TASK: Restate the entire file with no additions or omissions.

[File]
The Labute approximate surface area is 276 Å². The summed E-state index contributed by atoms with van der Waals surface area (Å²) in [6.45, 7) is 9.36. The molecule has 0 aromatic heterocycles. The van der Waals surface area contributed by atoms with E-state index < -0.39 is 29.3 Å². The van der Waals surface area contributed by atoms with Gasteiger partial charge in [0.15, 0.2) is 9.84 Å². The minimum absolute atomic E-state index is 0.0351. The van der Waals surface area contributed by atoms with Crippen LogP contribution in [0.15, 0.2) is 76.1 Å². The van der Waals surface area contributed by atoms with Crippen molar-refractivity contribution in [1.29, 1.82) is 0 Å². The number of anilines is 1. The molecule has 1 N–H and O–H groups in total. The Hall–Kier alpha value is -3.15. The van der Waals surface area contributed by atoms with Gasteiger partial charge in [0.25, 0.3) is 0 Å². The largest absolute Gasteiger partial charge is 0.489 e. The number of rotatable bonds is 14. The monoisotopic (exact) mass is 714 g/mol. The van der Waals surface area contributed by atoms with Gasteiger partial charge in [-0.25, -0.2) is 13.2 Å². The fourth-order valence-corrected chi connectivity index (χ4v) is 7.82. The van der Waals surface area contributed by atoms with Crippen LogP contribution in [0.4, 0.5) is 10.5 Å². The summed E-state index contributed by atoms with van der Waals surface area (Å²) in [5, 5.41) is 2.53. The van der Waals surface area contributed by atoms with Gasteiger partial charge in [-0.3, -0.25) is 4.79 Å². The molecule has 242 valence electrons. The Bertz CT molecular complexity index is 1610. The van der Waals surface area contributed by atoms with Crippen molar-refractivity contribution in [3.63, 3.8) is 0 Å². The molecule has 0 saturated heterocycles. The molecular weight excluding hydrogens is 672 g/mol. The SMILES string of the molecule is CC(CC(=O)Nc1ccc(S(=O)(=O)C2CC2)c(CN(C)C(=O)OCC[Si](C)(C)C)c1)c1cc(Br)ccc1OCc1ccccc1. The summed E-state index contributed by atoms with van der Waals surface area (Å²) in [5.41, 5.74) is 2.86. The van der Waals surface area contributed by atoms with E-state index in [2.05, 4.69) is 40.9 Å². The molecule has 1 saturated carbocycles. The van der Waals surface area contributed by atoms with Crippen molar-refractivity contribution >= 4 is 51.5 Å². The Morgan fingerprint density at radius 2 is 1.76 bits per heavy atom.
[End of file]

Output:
The Labute approximate surface area is 276 Å². The summed E-state index contributed by atoms with van der Waals surface area (Å²) in [6.45, 7) is 9.36. The molecule has 0 aromatic heterocycles. The van der Waals surface area contributed by atoms with E-state index < -0.39 is 29.3 Å². The van der Waals surface area contributed by atoms with Gasteiger partial charge in [0.15, 0.2) is 9.84 Å². The minimum absolute atomic E-state index is 0.0351. The van der Waals surface area contributed by atoms with Crippen LogP contribution in [0.15, 0.2) is 76.1 Å². The van der Waals surface area contributed by atoms with Crippen molar-refractivity contribution in [1.29, 1.82) is 0 Å². The number of anilines is 1. The molecule has 1 N–H and O–H groups in total. The Hall–Kier alpha value is -3.15. The van der Waals surface area contributed by atoms with Gasteiger partial charge in [0.25, 0.3) is 0 Å². The largest absolute Gasteiger partial charge is 0.489 e. The number of rotatable bonds is 14. The monoisotopic (exact) mass is 714 g/mol. The van der Waals surface area contributed by atoms with Gasteiger partial charge in [-0.25, -0.2) is 13.2 Å². The fourth-order valence-corrected chi connectivity index (χ4v) is 7.82. The van der Waals surface area contributed by atoms with Crippen LogP contribution in [0.4, 0.5) is 10.5 Å². The summed E-state index contributed by atoms with van der Waals surface area (Å²) in [5, 5.41) is 2.53. The van der Waals surface area contributed by atoms with Gasteiger partial charge in [-0.3, -0.25) is 4.79 Å². The molecule has 242 valence electrons. The Bertz CT molecular complexity index is 1610. The van der Waals surface area contributed by atoms with Crippen molar-refractivity contribution in [3.63, 3.8) is 0 Å². The molecule has 0 saturated heterocycles. The molecular weight excluding hydrogens is 672 g/mol. The SMILES string of the molecule is CC(CC(=O)Nc1ccc(S(=O)(=O)C2CC2)c(CN(C)C(=O)OCC[Si](C)(C)C)c1)c1cc(Br)ccc1OCc1ccccc1. The summed E-state index contributed by atoms with van der Waals surface area (Å²) in [5.41, 5.74) is 2.86. The van der Waals surface area contributed by atoms with E-state index in [2.05, 4.69) is 40.9 Å². The molecule has 1 saturated carbocycles. The van der Waals surface area contributed by atoms with Crippen molar-refractivity contribution >= 4 is 51.5 Å². The Morgan fingerprint density at radius 2 is 1.76 bits per heavy atom.